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Pfizer says its vaccine is 90.7% effective against symptomatic Covid-19 in children ages 5 to 11


By Jamie Gumbrecht, CNN

In a new document posted ahead of a key meeting of the US Food and Drug Administration’s vaccine advisers, Pfizer says its vaccine is safe and 90.7% effective against symptomatic Covid-19 in children ages 5 to 11.

In the trial, which included around 2,000 children, there were three Covid-19 cases among the group that received the vaccine and 16 cases in the placebo group. In the trial, twice as many children received the vaccine as the placebo.

Pfizer/BioNTech are seeking FDA emergency use authorization of a two-dose regimen of their 10-microgram dose for children ages 5 to 11. The two doses would be administered three weeks apart.

Last month, Pfizer released details of a Phase 2/3 trial that showed its Covid-19 vaccine was safe and generated a “robust” antibody response in children ages 5 to 11. The trial included 2,268 participants ages 5 to 11. Participants’ immune responses were measured by looking at neutralizing antibody levels in their blood and comparing those levels to a control group of 16- to 25-year-olds who were given a two-dose regimen with the larger 30-microgram dose. Pfizer said the levels compared well with older people who received the larger dose, demonstrating a “strong immune response in this cohort of children one month after the second dose.”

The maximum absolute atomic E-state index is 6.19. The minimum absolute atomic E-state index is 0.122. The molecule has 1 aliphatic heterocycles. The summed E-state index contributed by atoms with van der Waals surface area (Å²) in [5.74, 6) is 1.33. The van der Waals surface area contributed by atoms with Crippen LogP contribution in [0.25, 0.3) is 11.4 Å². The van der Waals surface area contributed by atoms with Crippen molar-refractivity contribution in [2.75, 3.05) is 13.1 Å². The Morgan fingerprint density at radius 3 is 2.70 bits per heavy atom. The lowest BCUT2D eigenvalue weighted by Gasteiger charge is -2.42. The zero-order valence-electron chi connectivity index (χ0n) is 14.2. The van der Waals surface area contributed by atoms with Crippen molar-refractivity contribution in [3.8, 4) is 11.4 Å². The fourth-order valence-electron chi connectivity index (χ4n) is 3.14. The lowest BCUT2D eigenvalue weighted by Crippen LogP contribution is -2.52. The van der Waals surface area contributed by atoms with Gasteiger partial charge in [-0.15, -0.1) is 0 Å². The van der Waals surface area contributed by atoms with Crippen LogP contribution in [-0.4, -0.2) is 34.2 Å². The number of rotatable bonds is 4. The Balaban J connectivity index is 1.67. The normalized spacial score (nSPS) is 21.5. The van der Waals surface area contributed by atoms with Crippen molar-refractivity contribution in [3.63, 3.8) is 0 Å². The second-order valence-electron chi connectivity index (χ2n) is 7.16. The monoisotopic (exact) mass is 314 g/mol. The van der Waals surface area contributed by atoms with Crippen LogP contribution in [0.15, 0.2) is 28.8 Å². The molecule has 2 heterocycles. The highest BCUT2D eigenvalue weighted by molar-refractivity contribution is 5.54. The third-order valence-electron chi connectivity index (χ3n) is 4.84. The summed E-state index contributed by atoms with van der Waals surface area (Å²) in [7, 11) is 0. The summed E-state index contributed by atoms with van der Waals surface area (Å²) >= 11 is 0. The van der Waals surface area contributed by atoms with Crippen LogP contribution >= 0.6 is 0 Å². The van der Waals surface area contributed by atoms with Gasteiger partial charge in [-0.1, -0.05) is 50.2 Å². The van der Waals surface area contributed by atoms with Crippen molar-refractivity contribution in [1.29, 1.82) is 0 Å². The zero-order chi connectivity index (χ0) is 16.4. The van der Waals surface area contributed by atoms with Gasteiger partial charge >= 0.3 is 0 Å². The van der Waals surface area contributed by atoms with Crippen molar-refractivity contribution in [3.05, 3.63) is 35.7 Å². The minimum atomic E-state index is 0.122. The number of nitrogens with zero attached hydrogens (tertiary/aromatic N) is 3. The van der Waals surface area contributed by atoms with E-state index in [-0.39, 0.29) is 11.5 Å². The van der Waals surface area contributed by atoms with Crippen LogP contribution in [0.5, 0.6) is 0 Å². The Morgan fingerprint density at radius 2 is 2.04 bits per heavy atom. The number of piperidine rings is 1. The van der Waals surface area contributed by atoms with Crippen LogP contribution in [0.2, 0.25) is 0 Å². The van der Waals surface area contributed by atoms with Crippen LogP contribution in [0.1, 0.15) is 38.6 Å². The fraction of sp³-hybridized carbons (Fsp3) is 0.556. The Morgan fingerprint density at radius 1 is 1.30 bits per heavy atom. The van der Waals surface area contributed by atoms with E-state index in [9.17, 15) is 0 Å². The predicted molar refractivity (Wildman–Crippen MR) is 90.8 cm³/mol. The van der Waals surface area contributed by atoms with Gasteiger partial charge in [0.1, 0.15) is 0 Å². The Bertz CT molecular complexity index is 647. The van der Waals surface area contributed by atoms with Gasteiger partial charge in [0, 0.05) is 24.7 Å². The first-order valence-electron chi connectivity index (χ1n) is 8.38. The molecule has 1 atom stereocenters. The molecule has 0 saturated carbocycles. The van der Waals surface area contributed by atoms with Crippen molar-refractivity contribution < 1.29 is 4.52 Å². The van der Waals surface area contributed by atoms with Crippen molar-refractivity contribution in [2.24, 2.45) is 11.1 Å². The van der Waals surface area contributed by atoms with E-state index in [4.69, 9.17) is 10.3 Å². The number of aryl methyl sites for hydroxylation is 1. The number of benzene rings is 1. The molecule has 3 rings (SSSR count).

The FDA’s Vaccines and Related Biological Products Advisory Committee is scheduled to meet October 26 to discuss whether to recommend the vaccine for authorization for those ages 5 to 11.

If authorized, this would be the first Covid-19 vaccine for younger children. The Pfizer/BioNTech vaccine is approved for people age 16 and older and has an EUA for people ages 12 to 15.

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  1. Infection rate is the estimated number of new people each COVID-positive person will infect. Why are states with the highest vaccination rates are also the states with the highest infection rates? Why do states with the lowest vaccination rates also have the lowest infection rates? Can anybody answer these questions? Here’s a link that allows you sort states by rank, third panel down, toggle infection rate and compare with vaccination rate.

  2. Give me 5 years of data from use here in the US on ages 5-11 and then we can talk. My child will not be a test dummy for big pharma. The great part, we are free to choose what vaccines are children are given as the parent.

  3. Of course Pfizer says it is 90.7% effective. How about an independant study? And, are you going to give your kid a shot with no information about long term impact?

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